She wasn’t really sure. Where did she stand? Where was she positioned? How was she positioned in this great world? She liked it simplified. Her problem was that she didn’t know how to define herself. Not to identify her to others, but to herself. It mattered. She would like be known as someone who was so and so. She wanted someone to define her like they define people in books or newspapers. Then she would know.
Her background was confusing to her. Was she upper middle class or rich? To the average European she was an immigrant from the third world. An immigrant looking for better ‘quality’ of life. Despite the fact that for the average European it might be difficult to believe, her family was ‘affluent’ back home. She had quite a comfortable living.
But then what was she doing here?
There she was. It was cold. It was drafty. She put her hands in the pockets of her heavy coat and squeezed them hard. It had been a hard day at work. She was still struggling with the new language. It was tough communicating with people at work. She felt stupid. Her co-workers thought she was stupid. What was it that made her stand muted as a stone when she was a little bit unsure of something?
She wished she could speak loud and be confident at work, as she was when speaking about things that inspire her in a language she was fluent in. She looked around. It was 5 pm and already dark. The crowd of white men and women.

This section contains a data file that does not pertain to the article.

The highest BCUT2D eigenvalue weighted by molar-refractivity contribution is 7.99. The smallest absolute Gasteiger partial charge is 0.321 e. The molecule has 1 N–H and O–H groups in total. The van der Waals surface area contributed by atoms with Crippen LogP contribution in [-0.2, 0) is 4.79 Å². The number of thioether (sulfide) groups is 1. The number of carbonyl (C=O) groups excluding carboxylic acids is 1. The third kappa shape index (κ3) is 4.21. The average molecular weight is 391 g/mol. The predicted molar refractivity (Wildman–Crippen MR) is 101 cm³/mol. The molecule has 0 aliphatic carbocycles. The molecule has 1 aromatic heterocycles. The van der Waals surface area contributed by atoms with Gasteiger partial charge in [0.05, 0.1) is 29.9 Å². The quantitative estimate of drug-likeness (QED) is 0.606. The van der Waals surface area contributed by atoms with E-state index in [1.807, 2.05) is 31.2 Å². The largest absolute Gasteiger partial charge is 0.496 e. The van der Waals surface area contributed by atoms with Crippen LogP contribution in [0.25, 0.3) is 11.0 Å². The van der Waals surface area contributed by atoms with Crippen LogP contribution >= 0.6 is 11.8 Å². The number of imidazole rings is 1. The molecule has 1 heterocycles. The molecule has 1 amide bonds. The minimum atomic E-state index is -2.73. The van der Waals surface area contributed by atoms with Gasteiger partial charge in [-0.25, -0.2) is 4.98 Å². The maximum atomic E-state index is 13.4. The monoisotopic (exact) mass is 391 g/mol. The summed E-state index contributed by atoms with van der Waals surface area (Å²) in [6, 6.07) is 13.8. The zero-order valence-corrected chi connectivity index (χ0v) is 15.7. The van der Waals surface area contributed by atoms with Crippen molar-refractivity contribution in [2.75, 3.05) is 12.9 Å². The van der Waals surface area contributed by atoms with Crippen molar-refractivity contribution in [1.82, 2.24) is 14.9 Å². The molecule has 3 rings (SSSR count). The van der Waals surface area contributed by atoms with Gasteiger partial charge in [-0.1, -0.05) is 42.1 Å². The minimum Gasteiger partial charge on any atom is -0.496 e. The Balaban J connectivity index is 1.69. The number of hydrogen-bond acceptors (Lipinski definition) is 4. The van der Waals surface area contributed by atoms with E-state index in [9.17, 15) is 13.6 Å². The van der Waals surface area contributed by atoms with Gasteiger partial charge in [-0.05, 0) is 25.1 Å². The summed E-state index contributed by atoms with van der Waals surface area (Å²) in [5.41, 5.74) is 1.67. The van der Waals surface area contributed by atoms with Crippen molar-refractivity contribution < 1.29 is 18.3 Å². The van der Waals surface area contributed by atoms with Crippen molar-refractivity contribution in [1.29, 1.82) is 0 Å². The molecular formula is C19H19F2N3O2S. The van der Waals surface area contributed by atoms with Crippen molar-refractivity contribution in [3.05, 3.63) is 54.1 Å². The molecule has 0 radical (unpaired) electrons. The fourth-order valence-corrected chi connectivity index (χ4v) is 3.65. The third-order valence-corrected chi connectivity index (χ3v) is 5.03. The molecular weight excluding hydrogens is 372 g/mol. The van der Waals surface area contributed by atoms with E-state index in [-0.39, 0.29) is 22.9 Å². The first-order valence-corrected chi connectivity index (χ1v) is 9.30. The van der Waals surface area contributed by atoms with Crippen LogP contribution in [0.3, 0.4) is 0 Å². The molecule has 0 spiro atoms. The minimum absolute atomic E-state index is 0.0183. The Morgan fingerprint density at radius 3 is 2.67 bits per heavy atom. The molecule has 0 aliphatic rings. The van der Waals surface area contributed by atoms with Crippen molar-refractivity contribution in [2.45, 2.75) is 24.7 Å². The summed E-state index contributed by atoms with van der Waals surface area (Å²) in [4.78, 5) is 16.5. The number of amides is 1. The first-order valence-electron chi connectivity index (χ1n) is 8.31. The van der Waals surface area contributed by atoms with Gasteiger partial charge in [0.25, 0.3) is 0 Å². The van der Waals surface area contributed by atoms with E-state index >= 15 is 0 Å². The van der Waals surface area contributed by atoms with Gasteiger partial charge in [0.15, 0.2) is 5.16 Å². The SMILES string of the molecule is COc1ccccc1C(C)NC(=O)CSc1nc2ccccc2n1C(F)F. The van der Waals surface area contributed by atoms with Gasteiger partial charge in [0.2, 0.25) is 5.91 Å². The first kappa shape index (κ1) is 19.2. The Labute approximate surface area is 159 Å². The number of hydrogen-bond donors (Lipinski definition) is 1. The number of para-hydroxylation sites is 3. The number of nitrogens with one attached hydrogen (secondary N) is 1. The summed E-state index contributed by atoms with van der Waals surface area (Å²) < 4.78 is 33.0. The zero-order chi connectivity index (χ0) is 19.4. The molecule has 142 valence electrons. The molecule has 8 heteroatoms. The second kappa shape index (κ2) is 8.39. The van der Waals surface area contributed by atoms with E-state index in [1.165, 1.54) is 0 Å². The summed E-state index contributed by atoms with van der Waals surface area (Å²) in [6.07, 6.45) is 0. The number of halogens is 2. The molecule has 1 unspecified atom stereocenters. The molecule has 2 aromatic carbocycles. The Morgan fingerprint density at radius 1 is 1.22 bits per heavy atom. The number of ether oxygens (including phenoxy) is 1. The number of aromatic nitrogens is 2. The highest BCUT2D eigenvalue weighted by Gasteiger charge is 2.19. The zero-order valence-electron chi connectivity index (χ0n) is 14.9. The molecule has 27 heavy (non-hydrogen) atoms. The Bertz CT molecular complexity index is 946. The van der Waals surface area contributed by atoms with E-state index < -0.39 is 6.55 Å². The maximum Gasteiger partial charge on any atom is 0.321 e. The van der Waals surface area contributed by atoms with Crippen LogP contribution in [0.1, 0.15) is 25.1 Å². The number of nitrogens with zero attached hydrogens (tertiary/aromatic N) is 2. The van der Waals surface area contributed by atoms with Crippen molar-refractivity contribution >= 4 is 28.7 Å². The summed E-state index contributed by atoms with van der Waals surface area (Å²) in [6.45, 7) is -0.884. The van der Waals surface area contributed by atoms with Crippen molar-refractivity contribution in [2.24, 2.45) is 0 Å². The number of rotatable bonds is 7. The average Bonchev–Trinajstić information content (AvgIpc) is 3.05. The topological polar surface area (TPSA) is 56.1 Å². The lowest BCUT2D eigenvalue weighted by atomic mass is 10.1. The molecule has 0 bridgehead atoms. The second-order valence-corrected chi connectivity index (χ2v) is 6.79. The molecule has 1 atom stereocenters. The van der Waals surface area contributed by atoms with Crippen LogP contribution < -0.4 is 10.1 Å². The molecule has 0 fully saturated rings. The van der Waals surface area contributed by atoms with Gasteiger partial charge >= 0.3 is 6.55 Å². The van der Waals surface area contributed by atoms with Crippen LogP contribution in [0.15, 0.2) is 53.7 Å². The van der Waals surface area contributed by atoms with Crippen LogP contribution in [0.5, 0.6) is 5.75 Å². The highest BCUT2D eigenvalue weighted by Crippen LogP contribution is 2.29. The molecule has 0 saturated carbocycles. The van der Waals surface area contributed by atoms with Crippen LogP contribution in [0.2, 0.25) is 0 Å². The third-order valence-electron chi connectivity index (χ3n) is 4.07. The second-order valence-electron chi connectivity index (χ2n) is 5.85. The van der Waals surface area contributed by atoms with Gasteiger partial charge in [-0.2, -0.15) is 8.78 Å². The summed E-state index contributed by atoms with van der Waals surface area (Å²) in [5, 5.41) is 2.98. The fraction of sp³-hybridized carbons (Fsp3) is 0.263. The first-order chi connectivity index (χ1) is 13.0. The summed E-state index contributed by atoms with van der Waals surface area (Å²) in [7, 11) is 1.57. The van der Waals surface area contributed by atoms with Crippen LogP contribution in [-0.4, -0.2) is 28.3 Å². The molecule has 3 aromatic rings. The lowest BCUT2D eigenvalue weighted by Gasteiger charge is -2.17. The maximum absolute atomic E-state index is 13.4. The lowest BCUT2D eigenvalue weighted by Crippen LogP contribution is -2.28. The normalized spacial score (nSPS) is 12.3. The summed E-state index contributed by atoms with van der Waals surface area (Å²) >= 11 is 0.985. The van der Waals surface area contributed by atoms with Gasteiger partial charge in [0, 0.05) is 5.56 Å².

She didn’t want to be an immigrant. It was such a damning word. She didn’t leave her country to be an immigrant. She left, or so she thought, because she wanted to be a woman of the world or a global citizen. She wondered. How did she end up here? – A small railway station on the outskirts of a town. In Europe, she felt as though it was completely deserted every time you got out of a city. Was it because she was used to seeing humongous numbers of people everywhere in her own country? She didn’t know. As always she didn’t have the answer.
She was becoming more and more unsure of things. Unsure of her goal, of what she wanted in her life or where she was going. She looked around her again. The average white crowd. For they were just that. And to them she was the immigrant. For she was just that. You get what you give. She wouldn’t see them as anything more.
She wanted to blame someone. She needed to blame someone for the cold that was biting her toes through the shoes, for the stranger that she had become. A stranger in this strange land and a stranger in her own country.
No! She will not think this way anymore. It was too depressing. She told herself that it was her choice to be here, in this strange land, to stand in this railway station in this cold.
And so she stood.